What Do Dancer Ranks Mean?

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The practice of ranking dancers is a very old tradition, originally developed to meet the needs of the theater. At least one differentiation among ranks was in place as early as 1713, when King Louis XIV set separate salaries for principal dancers. As the art form of ballet became more popular, opera house ballet companies–which supplied dancers for both operas and ballets–were training grounds where ranks marked the dancers’ progress to larger, more coveted roles.  

The Corps de Ballet in Tomasson's Swan Lake. (© Erik Tomasson)

The corps de ballet in Tomasson’s Swan Lake. (© Erik Tomasson)

The terms designating rank vary among countries and companies. In the United States today, “principal dancer,” “soloist,” and “corps de ballet member” are most common; however, some companies have more ranks, while others have none. Typically, principal dancers take on primary roles, soloists perform lesser featured parts, and the corps (meaning “body”) de ballet perform as a group. Historically, the corps de ballet was more ornamental than mobile; nowadays these dancers often perform demanding choreography. Corps de ballet members also might perform as demi-soloists (“demi” means “half”) in couples or small groups.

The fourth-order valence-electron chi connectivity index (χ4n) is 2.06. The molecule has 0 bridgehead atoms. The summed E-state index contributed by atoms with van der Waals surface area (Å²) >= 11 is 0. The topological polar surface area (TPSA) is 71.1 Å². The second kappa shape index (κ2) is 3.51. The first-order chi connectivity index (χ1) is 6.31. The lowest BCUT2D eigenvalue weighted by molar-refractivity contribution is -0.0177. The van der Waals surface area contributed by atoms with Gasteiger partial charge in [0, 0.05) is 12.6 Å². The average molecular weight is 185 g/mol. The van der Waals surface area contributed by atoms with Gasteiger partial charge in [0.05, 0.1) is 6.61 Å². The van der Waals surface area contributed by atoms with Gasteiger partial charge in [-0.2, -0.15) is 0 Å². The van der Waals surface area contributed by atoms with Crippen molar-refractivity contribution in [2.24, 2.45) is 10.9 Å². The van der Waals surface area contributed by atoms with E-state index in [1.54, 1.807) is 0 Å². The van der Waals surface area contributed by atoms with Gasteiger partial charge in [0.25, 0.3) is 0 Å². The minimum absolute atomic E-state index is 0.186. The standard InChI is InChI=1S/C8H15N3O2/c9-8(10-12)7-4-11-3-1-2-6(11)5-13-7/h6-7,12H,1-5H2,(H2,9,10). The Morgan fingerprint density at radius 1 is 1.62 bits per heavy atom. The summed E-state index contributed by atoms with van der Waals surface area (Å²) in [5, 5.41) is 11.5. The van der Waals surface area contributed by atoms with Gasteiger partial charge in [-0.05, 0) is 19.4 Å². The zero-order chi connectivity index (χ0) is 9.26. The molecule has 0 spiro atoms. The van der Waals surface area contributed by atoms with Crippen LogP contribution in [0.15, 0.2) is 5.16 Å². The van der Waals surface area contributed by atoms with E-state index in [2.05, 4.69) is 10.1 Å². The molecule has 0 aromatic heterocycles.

Here at SF Ballet, the lines between roles and ranks often blur. Artistic Director and Principal Choreographer Helgi Tomasson allows choreographers to choose dancers without regard to rank; any Company member may perform principal roles, and even apprentices (who are still in training and typically dance with the corps de ballet) may dance featured parts.

Lily Rogers and Jennifer Stahl perform demi-Soloist roles in Tomasson's Swan Lake. (© Erik Tomasson)

Lily Rogers and Jennifer Stahl perform demi-soloist roles in Tomasson’s Swan Lake.
(© Erik Tomasson)

Thanks to dance scholars Marian Smith and Carrie Gaiser Casey for their research assistance.

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